“When I am there [on the farm] I like to feel the fresh air, and when we are harvesting and cutting open the cacao, it’s a very beautiful thing … When I am in the cacao trees I feel very happy. With all it has given us, it’s a very beautiful thing.”
-Abel Quezada de la Cruz
Abel Quezada de la Cruz, 12, lives in Yamasá, Dominican Republic. His parents grow cacao (the main ingredient in chocolate products) and are members of CONACADO co-op, one of Equal Exchange’s farmer partners. Abel likes to spend time on the farm with his family, where he can walk among the trees and help harvest the cacao pods. For him, cacao farming is “a very beautiful thing,” but for many children in cacao-producing areas, it’s quite a different experience.
Children work on some of the world’s two million farms that grow the cocoa needed for the busy Halloween chocolate season. Some of those children work on their own family farms, but many other children are not working in their home communities, or even in their home countries, but rather have been trapped into situations where they’re forced to work against their will, often under dangerous and abusive conditions.
The problem of forced child labor in the cocoa (the term used for cacao after it has been processed) industry has been especially prevalent in West Africa. The region grows 70% of the world’s cacao, with Ivory Coast alone producing about 40%. Its beans are mixed into almost every brand of mass-produced chocolate, and a handful of western corporations control approximately 85% of Ivorian cacao exports – companies like Hershey’s, Mars, Nestlé, Russell Stover, Cargill, and ADM.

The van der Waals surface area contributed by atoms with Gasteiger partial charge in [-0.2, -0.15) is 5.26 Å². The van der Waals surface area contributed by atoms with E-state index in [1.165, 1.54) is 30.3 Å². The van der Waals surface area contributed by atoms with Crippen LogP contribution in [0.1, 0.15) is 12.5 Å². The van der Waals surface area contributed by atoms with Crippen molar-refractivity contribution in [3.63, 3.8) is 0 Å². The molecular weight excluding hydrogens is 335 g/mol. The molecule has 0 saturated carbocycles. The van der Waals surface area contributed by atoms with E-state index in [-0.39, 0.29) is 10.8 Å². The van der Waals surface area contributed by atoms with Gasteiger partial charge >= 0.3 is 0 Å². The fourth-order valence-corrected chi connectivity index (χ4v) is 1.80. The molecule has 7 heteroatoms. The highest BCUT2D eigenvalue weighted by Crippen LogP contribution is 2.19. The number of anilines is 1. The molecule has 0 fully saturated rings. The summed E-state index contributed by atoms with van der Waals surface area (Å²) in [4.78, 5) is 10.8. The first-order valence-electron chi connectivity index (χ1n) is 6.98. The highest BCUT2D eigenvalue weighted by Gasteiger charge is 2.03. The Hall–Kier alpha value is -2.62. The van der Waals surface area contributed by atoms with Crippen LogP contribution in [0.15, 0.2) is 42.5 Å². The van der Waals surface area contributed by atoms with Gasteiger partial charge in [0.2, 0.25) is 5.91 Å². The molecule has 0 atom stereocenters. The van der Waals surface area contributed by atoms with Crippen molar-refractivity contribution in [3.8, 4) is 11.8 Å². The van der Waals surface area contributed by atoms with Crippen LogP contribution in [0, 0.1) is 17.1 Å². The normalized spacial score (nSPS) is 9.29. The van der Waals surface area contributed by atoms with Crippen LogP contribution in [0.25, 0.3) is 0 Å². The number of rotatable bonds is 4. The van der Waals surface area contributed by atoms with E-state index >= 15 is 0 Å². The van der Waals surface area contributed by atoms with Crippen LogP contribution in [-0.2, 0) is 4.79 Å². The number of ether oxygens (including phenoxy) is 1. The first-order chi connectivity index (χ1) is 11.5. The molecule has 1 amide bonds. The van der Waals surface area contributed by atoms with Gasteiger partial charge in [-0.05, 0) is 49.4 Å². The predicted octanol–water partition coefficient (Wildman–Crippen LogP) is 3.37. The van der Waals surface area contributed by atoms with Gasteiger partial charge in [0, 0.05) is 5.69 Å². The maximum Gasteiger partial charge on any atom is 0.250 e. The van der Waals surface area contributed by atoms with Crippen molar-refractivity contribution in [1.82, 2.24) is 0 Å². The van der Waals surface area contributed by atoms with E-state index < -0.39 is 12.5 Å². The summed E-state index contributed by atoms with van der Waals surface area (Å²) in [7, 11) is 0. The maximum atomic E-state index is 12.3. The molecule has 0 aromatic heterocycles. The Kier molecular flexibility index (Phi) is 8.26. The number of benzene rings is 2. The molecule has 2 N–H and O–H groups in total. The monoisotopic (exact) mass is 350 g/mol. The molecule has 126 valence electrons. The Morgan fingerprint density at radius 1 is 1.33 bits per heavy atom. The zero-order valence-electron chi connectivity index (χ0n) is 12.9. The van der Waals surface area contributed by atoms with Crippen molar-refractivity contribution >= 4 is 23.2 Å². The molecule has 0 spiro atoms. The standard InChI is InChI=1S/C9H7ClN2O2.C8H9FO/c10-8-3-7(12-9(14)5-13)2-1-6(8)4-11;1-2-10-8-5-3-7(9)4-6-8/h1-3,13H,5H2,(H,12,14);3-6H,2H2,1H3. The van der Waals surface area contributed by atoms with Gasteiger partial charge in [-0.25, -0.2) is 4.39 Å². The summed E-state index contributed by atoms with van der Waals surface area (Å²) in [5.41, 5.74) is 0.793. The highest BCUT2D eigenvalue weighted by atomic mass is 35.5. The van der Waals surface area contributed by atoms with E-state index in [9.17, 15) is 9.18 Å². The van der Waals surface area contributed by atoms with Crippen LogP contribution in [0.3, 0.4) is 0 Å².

In 2007, Cristian Parenti, a journalist writing for Fortune magazine, traveled to Ivory Coast and also found little evidence of a serious effort to tackle the problems of forced child labor and chronic poverty among the region’s cacao growers.
“I found it really easy and meaningful,” said Anna Morrison, whose family participated in Reverse Trick-or-Treating last year in their neighborhood in Durham, N.C. “I think it is important to allow ourselves, as Americans, to be exposed to these injustices that seem to be taboo topics. It is good to talk with our children about how the world is not-so-perfect and present to them, in tangible ways, how they can help people being treated unfairly.”
We’d love for you to join Anna Morrison, Equal Exchange, and others in this effort to raise awareness about child slave labor and help us promote the alternative – sourcing from families like Abel’s, using Fair Trade practices. Hopefully, as more is done to discourage child slave labor in the cocoa industry, more kids will enjoy their time among the cacao trees – and for them, too, it will be a very beautiful thing.
- Sign up for a Reverse kit
- Get more information on child slave labor in the cocoa industry
Rodney North contributed to this article.